After so many virtuoso turns in which he wields a deadly weapon — Hawkeye’s hatchet; Bill the Butcher’s cleaver; Daniel Plainview’s bowling pin — Day-Lewis outdoes them all with one hand gesture. His railsplitter plays his cards close to the vest, masking his pain while putting visitors at ease with crackerbarrel humor. But when he’s roused — when congressional pettifogging threatens to derail the abolition of slavery — he just slams that palm onto that desk like a rifle shot, and we know he’s going to get his way, by God.
Not since “American Gigolo” has Gere been handed such a juicy opportunity to command the screen to detail the dissolution of a soul. HFPA’s Emanuel Levy wrote admiringly of this “underestimated actor, who has been around for over three decades, but mostly singled out by critics for his handsome face and sexy body, (who) digs deep into his role, going beyond surface appearance, exploring the dark side that lies underneath that glossy exterior.”
The physical incarnation may be the easy part of portraying a severely disabled character. What’s trickier is having a fully rounded human being come through so as to forestall any sense of pulling off a stunt. Hawkes puts his body through the knots required for polio patients Mark O’Brien, but what’s really stunning is the range of thoughts and emotions of which auds are invited to partake. Whether in or out of the iron lung, Hawkes’ anguished poet breathes with unencumbered life.
Like him or hate him, auds can’t ignore him: words applicable to both tortured WWII vet Freddie Quell and the thesp who incarnates him in Paul Thomas Anderson’s 70mm metaphysical epic. In perhaps the year’s least vain performance, Phoenix lurches wildly from mood to mood in search of serenity, the one mental state the script denies him.
Appearing in virtually every frame, the two-time Oscar winner offers a riveting, painfully vulnerable portrayal of an addict’s slow road to rock bottom. Levy’s take: “Washington’s charisma and gravitas are so crucial to the film’s emotional impact that it’s hard to imagine another actor playing this dense, complex, challenging part.”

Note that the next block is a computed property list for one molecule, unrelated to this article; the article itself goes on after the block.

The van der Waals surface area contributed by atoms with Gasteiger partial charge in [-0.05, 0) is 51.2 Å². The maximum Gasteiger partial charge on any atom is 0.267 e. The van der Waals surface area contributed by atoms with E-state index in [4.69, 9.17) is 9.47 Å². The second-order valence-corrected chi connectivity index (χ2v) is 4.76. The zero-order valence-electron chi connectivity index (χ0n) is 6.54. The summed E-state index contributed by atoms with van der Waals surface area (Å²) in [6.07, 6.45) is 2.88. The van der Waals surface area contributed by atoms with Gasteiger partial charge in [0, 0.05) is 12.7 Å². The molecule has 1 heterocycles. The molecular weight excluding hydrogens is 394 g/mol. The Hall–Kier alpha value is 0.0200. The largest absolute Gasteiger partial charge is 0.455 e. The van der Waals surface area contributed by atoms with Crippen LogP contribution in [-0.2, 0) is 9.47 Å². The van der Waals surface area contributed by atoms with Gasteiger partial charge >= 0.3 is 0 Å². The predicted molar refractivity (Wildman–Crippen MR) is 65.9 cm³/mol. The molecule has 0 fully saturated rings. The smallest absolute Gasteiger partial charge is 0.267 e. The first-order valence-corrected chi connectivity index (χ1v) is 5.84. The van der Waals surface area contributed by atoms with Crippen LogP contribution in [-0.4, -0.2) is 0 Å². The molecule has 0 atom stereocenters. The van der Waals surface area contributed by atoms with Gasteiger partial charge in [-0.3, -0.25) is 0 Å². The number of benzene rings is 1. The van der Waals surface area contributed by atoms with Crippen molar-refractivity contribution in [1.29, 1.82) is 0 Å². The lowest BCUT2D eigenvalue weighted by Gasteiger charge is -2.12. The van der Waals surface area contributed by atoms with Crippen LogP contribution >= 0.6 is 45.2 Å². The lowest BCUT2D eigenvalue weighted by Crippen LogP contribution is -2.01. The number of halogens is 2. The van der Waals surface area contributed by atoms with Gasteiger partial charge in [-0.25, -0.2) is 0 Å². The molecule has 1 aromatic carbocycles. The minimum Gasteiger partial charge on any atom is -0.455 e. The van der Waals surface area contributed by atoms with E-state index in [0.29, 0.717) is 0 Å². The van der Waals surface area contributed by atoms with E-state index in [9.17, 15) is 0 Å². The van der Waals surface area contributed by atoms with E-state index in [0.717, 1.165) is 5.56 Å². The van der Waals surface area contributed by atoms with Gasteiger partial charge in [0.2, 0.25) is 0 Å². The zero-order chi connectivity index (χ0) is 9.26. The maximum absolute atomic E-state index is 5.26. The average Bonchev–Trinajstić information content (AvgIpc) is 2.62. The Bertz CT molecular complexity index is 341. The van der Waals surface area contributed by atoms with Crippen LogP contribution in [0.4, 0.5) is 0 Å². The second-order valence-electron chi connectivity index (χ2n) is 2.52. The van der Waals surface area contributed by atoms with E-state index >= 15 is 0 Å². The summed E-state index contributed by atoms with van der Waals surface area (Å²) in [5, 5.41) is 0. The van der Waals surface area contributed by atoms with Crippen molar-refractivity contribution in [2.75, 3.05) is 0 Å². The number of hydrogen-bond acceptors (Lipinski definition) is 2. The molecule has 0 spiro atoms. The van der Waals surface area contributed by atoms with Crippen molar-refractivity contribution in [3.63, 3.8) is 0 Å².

After acting the goofy wiseacfre in so many rude comedies, Black keeps tongue firmly out of cheek as the mysterious glad-hander who bewitches a Texas town with pious sincerity. The closing credits include a snapshot of Black meeting with the real-life guy in jail, but HFPA voters didn’t need that photo to recognize his as a thoroughly truthful performance.
“SILVER LININGS PLAYBOOK”
Actors agree: one of the toughest assignments is playing an angry guy in a comedy. The secret weapon of “Playbook” is Cooper’s faultless command of Pat Jr.’s rages. They’re scarily real, while always leaving open the distinct possibility that love will eventually conquer all.
Jackman’s Broadway-tuner charisma is tailor-made for the role of Jean Valjean. HFPA’s Jenny Carrillo met the singer-actor on location in the French Alps. For the Canberra Times, Carrillo wrote about the visit, which included an explanation of how the 44-year-old Australian actor prepared for his role — at least in the Alps. As Jackman told it, “Everybody had to carry their gear up the mountain, and the beauty of it was there was no acting required because you can see the steam and hear the cold in my voice as I’m singing.”
“SALMON FISHING IN THE YEMEN”
McGregor seems to be endowing fishery expert Dr. Alfred Jones with just the slightest touch of Asperger syndrome, as evidenced in the character’s strained social interactions and restricted emotional affect. It’s delicate work without a trace of caricature or condescension, a tribute to the actor’s impeccable taste and talent.
“HYDE PARK ON HUDSON”
Periodic closeups reveal FDR’s fatigue and melancholy as he grapples with a world on the brink of total war. Then the camera pulls back, the head lifts, the grin widens and all of a sudden the frame is glowing with joie de vivre. The actor has essayed roles involving calculated manipulation before, none with so much unforced warmth.
Stepping stone to awards glory | Globes honor returning TV series but makes room for the new
And the nominees are…
Best Picture – Comedy/Musical | Best Picture – Drama | Actor | Actress | Animated
Cecile B. Demille Award: Jodie Foster